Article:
Momy Yo Yo was released on Mano Black’s, Adjufu album. Now this was an interesting collaboration as I had no idea who I was working with until the project. We were calling to action all Africans and Non-Africans to stop the looting in Africa. It was derived from Nostlagia as we were both economic refugees from Africa. We know how much wealth there was in our country and yet we did not own a part of and this just tipped our scales with anger and Momy Yo Yo was our conduit.
I met Mano Black while collaborating with the now famous exotic dancer turned artist, Maty Dollar while attempting to do an all-girls collaboration in French, English and Shona. Mano Black came in the mix to finish producing some of our beats. It was great having him as all the girls were excited to have a former one-hit wonder boy from Ivory Coast now in the US. Our work ethic matched and he invited to work with him on his album, Adjufu. He also produced and arranged my first not so popular single Plus de SIDA, which is on iTunes by the way.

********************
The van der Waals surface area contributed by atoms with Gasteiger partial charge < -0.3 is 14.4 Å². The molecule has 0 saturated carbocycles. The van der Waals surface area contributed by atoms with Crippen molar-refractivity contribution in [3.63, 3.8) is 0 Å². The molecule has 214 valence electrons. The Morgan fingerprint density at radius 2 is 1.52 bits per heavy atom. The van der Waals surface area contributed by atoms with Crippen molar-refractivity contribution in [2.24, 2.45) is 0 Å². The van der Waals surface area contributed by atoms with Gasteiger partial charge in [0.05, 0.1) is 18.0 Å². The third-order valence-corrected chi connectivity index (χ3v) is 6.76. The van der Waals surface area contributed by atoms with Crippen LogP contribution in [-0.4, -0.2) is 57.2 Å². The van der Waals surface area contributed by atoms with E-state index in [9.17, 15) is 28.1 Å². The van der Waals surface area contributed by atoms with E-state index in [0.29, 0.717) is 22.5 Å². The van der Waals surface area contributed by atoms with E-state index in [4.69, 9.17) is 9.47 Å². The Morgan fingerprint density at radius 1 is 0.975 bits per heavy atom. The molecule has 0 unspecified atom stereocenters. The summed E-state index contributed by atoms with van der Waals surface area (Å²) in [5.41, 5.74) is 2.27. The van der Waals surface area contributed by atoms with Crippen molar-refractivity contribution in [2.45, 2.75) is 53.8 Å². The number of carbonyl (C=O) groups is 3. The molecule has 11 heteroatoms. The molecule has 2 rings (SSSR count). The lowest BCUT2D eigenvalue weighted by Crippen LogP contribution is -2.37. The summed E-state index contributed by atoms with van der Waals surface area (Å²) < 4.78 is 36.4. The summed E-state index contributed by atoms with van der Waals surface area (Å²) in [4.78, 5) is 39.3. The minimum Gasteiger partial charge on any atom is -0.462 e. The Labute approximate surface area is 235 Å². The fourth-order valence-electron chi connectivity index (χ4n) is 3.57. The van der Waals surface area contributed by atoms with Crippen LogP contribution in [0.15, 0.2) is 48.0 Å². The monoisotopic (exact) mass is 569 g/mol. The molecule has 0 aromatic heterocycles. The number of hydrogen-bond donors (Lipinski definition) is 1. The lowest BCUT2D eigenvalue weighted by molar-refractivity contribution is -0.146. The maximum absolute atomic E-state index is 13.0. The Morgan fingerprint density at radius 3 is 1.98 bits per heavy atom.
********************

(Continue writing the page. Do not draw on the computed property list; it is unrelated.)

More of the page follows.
Perhaps our readers will make it more popular. Is there something you want your fans to know about you that they don’t know?
I first come to the US a few years ago, with only $45 in my pocket.
I want them to know that my songwriting is moving up and that I have a lot more hits coming up and I could use their support. I plan on going on tour next year. I am very passionate about music and sound. My love for percussion is a calling.
I also want them to know I stand for Human Rights and long to see peace and stability in war torn Congo, Darfur, Sudan and all the politically charged and unstable countries.
I speak for the child within!
Thank you for your Stand, and your making us more aware of the need reflected in your music. You are a blessing to us. What’s on the horizon for you?
Lots of exciting opportunities and collaborations. I am working on a few endorsements and licensing some of my work and hopefully the release of African Turquoise will bring more blessings. I have already done a promotional concert for African Turquoise in Harare, Zimbabwe at the Gallery Delta.
We wish the very best to you and we know those blessing will come. You are an inspiration and Dave and I will be watching your career. – Thank you Piwai for agreeing to the interview.
Thanks for keeping an eye out for me and spreading the word.
In collaboration with Zimbabwean marimba ensemble Ruzivo based in Seattle. “Mambo Grooves” CD
Photography by PhotosbyLinda